Optional Resources to Energize an Internet of Rules
To optimize the utility of the Internet of Rules for early adopters, Xalgorithms Alliance plans to set up a comprehensively risk-managed “high resilience environment” (HRE) based on a fully free/libre/open stack, with nodes deployed in multiple jurisdictions, for IoR core services, running the free/libre/open source Apache Spark for high-speed in-memory processing of networked tables.
IoR HRE JUMA (Preliminary Description)
A HIGH-RESILIENCE ENVIRONMENT FOR CORE INTERNET OF RULES SERVICES
The Internet of Rules High Resilience Environment “JUMA” (joint use and maintenance agreement) is a template contract that mimics in a multi-party contract the business functions of a not-for-profit common-elements freehold industrial condominium corporation. Its purpose is to provide member-controlled domain-specific cloud computing infrastructure and services for the core computing facilities and services of an Internet of Rules. The reference description of industrial-condominium corporations dates to the 1970s, but is just as relevant today:
- Goldstein, Lipson, Rohan & Shapiro. 1974. Commercial and Industrial Condominiums: An Overall Analysis. St. John’s Law Review. 48 (4). pp. 817-857)
The IoR HRE JUMA would mimic the checks and balances of consortium law in the form of a contract, as these matters are well-established in the real-property domain. This is not the first adaptation of the ‘condominium’ concept within the computing domain:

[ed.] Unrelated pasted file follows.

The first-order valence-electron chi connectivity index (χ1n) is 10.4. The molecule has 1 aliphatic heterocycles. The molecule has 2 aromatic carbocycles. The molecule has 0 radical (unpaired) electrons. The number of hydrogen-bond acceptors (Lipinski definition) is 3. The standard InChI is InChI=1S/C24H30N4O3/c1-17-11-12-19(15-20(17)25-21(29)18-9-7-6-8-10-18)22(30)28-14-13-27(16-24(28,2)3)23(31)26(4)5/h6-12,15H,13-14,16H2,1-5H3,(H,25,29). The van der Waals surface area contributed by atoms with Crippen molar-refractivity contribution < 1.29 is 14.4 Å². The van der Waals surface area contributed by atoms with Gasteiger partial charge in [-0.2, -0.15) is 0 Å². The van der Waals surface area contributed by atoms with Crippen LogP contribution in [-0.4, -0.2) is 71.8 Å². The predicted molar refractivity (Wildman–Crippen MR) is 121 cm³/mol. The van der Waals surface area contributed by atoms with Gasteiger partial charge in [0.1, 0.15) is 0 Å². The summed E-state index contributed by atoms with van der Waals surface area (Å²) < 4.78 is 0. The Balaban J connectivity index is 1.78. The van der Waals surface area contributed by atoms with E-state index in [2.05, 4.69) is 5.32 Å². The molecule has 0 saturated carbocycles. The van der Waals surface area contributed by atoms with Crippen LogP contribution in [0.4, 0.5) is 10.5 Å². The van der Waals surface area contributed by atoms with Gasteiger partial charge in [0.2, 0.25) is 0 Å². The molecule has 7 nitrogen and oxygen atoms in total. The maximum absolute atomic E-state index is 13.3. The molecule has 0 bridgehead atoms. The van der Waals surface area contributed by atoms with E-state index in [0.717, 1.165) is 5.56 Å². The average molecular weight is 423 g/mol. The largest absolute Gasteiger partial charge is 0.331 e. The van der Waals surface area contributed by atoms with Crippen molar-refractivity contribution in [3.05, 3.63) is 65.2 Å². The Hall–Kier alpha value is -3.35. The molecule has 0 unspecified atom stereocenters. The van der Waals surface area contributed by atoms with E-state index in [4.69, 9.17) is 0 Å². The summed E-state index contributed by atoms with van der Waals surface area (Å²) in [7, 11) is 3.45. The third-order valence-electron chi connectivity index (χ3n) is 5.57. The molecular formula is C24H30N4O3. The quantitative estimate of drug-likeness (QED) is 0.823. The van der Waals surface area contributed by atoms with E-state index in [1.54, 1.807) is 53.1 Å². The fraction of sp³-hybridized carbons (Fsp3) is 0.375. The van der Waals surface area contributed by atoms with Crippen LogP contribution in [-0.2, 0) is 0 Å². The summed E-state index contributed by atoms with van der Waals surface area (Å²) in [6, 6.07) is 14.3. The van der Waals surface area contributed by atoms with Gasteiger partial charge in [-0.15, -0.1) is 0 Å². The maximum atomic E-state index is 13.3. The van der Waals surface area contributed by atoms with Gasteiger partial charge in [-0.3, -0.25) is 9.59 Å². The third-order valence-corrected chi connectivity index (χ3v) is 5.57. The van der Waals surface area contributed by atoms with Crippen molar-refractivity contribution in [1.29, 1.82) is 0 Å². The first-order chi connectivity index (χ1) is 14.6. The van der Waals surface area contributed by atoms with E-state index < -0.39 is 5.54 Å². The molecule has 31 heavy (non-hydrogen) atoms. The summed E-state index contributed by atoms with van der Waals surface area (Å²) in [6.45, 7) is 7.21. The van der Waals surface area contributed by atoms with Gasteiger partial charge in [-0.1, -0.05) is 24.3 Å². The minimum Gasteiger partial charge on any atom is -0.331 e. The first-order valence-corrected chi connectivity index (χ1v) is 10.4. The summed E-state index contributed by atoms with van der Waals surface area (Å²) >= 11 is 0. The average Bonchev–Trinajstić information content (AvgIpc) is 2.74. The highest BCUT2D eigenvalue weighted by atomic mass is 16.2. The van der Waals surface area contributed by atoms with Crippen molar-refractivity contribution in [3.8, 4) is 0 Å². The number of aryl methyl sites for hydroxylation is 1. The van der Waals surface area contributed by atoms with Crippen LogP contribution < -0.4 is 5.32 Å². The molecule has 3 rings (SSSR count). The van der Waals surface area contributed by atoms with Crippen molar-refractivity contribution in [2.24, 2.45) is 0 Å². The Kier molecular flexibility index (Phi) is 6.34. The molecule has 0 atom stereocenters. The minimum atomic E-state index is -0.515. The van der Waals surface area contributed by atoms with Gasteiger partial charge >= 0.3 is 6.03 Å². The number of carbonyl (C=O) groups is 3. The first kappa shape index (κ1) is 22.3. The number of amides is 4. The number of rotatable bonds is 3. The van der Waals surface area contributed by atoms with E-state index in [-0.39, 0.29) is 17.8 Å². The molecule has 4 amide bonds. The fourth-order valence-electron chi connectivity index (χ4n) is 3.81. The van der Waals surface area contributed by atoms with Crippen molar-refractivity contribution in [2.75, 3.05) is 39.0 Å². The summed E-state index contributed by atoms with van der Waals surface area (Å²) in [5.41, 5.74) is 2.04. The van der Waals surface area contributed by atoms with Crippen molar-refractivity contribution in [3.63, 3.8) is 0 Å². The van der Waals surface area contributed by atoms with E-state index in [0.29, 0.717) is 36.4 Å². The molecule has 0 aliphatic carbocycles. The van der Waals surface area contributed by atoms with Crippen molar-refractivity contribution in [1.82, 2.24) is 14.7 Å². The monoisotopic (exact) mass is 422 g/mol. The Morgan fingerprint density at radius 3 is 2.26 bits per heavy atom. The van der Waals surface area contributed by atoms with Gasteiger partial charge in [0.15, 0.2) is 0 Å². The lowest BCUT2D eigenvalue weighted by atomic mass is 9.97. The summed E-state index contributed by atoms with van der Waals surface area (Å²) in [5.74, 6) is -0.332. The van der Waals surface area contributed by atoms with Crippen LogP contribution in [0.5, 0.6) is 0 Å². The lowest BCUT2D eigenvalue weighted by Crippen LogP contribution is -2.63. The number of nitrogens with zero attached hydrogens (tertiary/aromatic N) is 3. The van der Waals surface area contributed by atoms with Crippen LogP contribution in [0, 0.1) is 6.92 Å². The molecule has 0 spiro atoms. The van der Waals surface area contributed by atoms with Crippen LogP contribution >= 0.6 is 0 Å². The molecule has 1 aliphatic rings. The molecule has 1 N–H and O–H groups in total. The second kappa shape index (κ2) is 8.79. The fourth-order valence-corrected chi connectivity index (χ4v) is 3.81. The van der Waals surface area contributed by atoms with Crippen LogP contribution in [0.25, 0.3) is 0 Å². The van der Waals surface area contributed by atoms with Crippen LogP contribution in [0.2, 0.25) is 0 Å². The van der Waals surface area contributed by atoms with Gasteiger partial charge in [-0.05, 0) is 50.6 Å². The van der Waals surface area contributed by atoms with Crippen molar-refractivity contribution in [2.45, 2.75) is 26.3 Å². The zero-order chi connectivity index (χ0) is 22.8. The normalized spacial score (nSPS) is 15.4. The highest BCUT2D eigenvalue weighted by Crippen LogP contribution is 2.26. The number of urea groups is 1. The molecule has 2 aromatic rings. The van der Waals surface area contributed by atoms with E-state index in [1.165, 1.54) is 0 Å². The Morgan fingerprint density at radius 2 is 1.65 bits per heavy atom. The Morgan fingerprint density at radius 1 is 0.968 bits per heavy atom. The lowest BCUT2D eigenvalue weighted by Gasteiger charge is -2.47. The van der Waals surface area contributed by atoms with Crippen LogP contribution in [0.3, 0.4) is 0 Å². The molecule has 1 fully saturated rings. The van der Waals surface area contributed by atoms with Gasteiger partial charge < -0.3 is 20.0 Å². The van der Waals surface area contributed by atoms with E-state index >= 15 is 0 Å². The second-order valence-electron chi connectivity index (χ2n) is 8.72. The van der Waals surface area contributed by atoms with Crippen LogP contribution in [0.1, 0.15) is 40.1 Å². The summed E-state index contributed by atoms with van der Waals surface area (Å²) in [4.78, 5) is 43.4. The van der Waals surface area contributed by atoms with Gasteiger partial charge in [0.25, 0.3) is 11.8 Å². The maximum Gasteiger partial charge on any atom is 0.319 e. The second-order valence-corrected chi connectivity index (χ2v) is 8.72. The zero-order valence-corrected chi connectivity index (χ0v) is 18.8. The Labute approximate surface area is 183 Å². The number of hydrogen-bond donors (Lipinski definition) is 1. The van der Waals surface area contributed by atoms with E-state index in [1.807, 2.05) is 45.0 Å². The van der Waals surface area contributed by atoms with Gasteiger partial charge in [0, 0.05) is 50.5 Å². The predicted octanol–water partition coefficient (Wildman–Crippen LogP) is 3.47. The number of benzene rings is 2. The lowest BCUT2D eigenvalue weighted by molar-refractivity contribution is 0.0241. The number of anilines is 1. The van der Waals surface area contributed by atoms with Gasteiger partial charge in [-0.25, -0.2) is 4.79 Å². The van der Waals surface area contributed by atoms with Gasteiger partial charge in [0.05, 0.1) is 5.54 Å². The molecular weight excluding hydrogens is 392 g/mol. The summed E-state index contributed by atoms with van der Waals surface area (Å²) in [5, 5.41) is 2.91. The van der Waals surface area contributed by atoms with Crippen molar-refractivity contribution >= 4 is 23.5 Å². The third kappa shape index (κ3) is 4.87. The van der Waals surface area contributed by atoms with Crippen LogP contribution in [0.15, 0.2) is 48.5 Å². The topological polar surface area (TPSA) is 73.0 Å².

- Agnihotri, Agarwala, Nucciarone, Morooney & Das. 1998. The Penn State Computing Condominium Scheduling System. Proceedings of the 1998 ACM/IEEE SC98 Conference.
- Bottum, Marinshaw, Neeman, Pepin & von Oehsen. 2013. The Condo of Condos. Proceedings of the Conference on Extreme Science and Engineering Discovery Environment: Gateway to Discovery. Article No. 62.
In the envisioned, globally distributed network, each IoR HRE hub would be owned, developed and operated as an independent, not-for-profit entity under the laws of its host jurisdiction. Hubs can not-for-profit divisions or subsidiaries of existing hosting services. The various hubs would be linked through a franchise contract that establishes common technical, operational and branding parameters for the system and its services in aggregate.
The common element assets of each hub include the hardware and services supplied by co-location datacentres; the suite of joinly-managed hardware and services; various intellectual assets or liabilities held by the not-for-profit corporation (goodwill, data, copyright, trademark, patent); and any financial assets or liabilities held by the corporation. Copyrighted assets of the computing-JUMA corporation would be licensed under Apache 2.0 (or a later version of said license) by default, although the participating units may agree to other free/libre/open source licences as preferred.
Participating units in each IoR Core hub would be independent, incorporated entities that commit to and meet a set of business and technical requirements, as expressed in the agreement. The participating units in each computing JUMA may be any type of private- or public-sector corporation based inside or outside the host country.